Undoubtedly this administration’s policies have contributed to an increasingly hostile national climate. The many attempts at a “Muslim Ban,” selective silence in response to tragedies targeting our communities, and persistent xenophobic rhetoric have validated and amplified the views and actions of white supremacists. In “Power, Pain, Potential,” then candidate-Trump was responsible for 1 in 5 instances of political hate speech during the 2016 elections. These utterances included a call for a “total and complete shutdown of Muslims entering the United States” and his on the record belief that “I think Islam hates us.” The administration has transformed this rhetoric into devastating policy.
Both statements are reminiscent of those made by Brigitte Gabriel, the founder of ACT for America, an organization the Southern Poverty Law Center (SPLC) classifies as the largest anti-Muslim group in America. Ms. Gabriel has stated, “every practicing Muslim is a radical Muslim” and that Muslims are a “natural threat to civilized people of the world, particularly Western society.” The group held a “March Against Shariah” campaign in 30 cities across the country in June, an effort to manufacture hatred and fear for the nation’s already embattled Muslim American community.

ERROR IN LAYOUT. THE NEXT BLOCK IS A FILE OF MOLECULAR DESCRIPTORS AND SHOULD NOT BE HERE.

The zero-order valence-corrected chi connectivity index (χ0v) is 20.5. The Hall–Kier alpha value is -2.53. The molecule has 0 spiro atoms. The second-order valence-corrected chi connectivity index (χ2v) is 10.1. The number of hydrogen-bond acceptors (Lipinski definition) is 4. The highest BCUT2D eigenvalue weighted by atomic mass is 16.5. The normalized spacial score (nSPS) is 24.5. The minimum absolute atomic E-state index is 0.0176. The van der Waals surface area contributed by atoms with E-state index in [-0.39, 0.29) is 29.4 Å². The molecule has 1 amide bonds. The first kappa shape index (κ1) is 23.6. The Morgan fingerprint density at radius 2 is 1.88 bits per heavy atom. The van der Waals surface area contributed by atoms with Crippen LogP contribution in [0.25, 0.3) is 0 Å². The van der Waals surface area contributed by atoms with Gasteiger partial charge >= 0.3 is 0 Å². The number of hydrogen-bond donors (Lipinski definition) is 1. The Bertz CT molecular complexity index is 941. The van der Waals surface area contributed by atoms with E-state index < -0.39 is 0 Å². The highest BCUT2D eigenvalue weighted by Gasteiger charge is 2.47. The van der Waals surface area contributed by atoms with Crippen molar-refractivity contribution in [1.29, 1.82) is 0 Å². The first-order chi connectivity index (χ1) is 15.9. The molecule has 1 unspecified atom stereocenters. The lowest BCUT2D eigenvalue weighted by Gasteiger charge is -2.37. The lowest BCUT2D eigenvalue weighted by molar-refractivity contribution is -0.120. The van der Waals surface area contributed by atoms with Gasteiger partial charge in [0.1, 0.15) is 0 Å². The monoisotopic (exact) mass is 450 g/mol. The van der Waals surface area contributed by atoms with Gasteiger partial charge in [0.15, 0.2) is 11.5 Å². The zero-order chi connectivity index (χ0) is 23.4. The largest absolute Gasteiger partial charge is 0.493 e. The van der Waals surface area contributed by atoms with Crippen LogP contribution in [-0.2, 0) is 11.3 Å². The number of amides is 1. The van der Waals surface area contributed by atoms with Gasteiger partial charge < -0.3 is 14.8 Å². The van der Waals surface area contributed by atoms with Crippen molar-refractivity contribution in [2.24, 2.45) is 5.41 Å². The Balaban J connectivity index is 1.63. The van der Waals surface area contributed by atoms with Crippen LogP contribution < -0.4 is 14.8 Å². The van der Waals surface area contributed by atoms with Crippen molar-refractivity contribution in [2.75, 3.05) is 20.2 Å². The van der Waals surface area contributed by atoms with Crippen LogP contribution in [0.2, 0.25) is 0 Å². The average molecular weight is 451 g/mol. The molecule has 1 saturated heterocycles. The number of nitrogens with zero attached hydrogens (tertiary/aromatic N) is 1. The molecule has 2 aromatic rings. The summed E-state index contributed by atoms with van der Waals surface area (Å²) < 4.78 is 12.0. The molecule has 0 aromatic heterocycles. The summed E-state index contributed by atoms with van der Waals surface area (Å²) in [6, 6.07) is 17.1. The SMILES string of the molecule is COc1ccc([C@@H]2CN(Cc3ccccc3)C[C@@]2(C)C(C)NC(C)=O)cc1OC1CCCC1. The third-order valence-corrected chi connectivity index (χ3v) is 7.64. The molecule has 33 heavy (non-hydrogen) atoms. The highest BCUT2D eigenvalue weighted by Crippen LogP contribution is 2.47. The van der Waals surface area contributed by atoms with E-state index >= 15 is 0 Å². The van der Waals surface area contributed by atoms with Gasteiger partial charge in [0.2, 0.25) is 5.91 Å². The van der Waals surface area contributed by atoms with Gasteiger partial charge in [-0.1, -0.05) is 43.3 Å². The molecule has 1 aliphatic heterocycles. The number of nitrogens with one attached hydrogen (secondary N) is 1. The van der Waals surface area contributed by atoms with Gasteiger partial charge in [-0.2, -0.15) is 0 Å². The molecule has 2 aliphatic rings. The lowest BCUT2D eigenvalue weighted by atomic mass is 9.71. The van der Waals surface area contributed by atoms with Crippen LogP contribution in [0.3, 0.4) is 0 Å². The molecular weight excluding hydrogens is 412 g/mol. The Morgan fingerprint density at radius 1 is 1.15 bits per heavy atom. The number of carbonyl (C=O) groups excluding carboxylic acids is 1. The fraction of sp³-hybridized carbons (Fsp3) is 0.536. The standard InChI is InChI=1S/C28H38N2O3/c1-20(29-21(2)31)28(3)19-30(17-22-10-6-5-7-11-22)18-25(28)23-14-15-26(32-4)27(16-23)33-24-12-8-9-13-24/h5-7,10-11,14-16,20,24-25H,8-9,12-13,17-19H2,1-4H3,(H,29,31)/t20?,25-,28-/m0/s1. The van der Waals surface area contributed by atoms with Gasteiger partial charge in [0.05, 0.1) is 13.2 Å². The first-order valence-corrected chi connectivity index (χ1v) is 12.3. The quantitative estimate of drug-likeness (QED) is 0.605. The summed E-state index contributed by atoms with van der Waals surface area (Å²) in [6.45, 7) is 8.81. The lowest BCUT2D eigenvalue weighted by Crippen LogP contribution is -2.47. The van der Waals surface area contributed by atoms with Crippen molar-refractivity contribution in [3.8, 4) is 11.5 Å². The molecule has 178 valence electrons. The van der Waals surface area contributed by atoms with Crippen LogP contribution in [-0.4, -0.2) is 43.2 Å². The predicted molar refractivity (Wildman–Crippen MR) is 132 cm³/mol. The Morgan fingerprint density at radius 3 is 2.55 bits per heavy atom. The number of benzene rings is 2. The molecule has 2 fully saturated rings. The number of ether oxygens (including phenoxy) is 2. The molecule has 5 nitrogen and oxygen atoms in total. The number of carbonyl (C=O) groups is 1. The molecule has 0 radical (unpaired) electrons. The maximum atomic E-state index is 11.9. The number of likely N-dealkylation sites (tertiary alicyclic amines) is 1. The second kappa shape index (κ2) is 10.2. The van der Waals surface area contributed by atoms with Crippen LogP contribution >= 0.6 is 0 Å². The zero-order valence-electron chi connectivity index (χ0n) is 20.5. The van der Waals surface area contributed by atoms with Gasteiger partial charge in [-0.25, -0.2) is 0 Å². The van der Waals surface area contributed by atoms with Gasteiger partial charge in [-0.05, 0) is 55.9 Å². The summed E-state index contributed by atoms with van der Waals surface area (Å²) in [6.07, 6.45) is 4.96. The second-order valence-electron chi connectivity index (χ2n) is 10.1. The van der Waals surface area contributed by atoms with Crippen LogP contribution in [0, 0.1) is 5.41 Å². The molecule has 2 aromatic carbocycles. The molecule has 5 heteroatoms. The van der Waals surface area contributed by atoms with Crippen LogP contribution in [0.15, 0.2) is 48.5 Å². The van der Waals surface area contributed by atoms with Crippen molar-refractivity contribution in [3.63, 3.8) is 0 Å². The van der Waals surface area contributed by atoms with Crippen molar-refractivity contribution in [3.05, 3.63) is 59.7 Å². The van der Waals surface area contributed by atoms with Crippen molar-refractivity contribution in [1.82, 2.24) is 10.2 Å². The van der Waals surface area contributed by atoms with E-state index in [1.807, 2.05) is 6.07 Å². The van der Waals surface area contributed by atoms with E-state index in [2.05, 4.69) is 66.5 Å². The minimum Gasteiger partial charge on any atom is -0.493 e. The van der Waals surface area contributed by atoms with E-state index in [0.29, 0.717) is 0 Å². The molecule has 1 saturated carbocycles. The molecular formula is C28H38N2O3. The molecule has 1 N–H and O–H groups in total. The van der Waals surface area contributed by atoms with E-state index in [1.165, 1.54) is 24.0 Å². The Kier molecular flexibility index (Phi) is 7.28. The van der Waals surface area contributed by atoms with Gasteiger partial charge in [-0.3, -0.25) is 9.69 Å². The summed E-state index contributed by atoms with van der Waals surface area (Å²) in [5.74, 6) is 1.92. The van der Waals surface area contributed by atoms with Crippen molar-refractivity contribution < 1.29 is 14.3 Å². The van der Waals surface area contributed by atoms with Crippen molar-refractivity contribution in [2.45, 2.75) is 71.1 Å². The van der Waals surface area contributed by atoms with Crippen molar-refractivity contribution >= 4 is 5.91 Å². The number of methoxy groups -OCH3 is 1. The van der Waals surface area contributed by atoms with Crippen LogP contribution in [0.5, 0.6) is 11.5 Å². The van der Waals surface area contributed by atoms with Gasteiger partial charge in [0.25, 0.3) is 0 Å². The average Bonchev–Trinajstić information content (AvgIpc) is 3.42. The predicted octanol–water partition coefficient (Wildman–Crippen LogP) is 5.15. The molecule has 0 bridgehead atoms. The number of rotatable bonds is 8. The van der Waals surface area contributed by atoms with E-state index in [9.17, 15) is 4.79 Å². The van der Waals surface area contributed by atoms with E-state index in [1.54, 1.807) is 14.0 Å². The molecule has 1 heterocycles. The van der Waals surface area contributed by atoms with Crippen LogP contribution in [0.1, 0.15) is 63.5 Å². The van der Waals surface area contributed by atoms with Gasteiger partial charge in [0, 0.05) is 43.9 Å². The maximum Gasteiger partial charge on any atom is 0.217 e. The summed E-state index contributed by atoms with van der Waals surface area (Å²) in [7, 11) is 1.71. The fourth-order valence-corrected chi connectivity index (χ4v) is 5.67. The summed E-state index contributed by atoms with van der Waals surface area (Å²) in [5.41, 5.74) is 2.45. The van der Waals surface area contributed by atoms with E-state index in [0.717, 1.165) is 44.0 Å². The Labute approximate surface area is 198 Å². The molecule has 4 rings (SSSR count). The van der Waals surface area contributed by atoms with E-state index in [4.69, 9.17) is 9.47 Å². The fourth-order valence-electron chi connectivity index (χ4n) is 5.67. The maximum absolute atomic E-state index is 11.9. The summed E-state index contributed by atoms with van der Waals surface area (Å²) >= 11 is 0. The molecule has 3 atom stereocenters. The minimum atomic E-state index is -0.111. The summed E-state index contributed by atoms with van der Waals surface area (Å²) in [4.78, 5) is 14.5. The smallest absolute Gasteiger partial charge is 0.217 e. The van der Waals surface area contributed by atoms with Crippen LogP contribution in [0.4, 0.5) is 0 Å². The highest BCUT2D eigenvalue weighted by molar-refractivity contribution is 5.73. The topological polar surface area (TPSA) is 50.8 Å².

ACT for America’s campaign was met with strong resistance from Muslim, Sikh, South Asian, and Arab American organizations who held alternative events online and offline to drown out messages of hate with calls for love, justice, and inclusion. The administration was notably silent on the subject. ACT for America just launched another national campaign titled “America First” set for September 9. In a video message, Ms. Gabriel states, “let’s show our president that we are behind him in securing our nation.”
We all deserve to be safe, but “national security” has too often been a false alibi for racism and exclusion. Our nation was founded on the principle that all people should be afforded equality and the freedom of religion, yet that is exactly what this administration’s policies are stripping away. Our elected leaders must ensure that our communities can live free from fear of violence based on the color of our skin, how we pray, and our country of origin.
Through activism and commemoration, the Oak Creek community honors Paramjit Kaur, Satwant Singh Kaleka, Prakash Singh, Sita Singh, Ranjit Singh, and Suveg Singh, the Sikh Americans who tragically lost their lives five years ago. For families, friends, and so many in our communities, August 5, 2012 feels like it was just yesterday. With our communities still facing daily attacks, it also feels like just today.
SAALT published a blog series to #RememberOakCreek. Read the submissions and reflect on how you feel about the five year anniversary of this tragedy in the present tense. Let us know what you think at email@example.com